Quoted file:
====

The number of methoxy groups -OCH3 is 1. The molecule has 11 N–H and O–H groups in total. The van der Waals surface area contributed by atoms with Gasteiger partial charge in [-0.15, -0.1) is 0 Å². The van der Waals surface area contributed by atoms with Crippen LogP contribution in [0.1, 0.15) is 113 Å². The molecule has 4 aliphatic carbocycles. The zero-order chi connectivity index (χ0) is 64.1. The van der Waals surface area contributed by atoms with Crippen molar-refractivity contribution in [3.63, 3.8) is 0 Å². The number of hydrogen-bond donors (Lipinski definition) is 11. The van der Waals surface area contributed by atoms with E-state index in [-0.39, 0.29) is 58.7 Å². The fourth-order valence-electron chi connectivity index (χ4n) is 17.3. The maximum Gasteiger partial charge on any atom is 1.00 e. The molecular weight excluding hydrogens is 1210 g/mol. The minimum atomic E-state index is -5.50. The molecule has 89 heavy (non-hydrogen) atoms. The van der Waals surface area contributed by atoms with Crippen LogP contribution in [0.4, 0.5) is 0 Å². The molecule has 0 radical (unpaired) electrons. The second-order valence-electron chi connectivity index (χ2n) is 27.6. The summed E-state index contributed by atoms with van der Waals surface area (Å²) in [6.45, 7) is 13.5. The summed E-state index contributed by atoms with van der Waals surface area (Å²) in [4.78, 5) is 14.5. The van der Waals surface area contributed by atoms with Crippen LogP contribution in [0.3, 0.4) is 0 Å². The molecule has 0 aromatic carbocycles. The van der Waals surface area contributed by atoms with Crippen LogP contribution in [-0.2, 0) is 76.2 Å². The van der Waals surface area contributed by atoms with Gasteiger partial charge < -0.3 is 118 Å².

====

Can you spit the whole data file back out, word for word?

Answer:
The number of methoxy groups -OCH3 is 1. The molecule has 11 N–H and O–H groups in total. The van der Waals surface area contributed by atoms with Gasteiger partial charge in [-0.15, -0.1) is 0 Å². The van der Waals surface area contributed by atoms with Crippen LogP contribution in [0.1, 0.15) is 113 Å². The molecule has 4 aliphatic carbocycles. The zero-order chi connectivity index (χ0) is 64.1. The van der Waals surface area contributed by atoms with Crippen molar-refractivity contribution in [3.63, 3.8) is 0 Å². The number of hydrogen-bond donors (Lipinski definition) is 11. The van der Waals surface area contributed by atoms with E-state index in [-0.39, 0.29) is 58.7 Å². The fourth-order valence-electron chi connectivity index (χ4n) is 17.3. The maximum Gasteiger partial charge on any atom is 1.00 e. The molecular weight excluding hydrogens is 1210 g/mol. The minimum atomic E-state index is -5.50. The molecule has 89 heavy (non-hydrogen) atoms. The van der Waals surface area contributed by atoms with Crippen LogP contribution in [0.4, 0.5) is 0 Å². The molecule has 0 radical (unpaired) electrons. The second-order valence-electron chi connectivity index (χ2n) is 27.6. The summed E-state index contributed by atoms with van der Waals surface area (Å²) in [6.45, 7) is 13.5. The summed E-state index contributed by atoms with van der Waals surface area (Å²) in [4.78, 5) is 14.5. The van der Waals surface area contributed by atoms with Crippen LogP contribution in [0.3, 0.4) is 0 Å². The molecule has 0 aromatic carbocycles. The van der Waals surface area contributed by atoms with Crippen LogP contribution in [-0.2, 0) is 76.2 Å². The van der Waals surface area contributed by atoms with Gasteiger partial charge < -0.3 is 118 Å².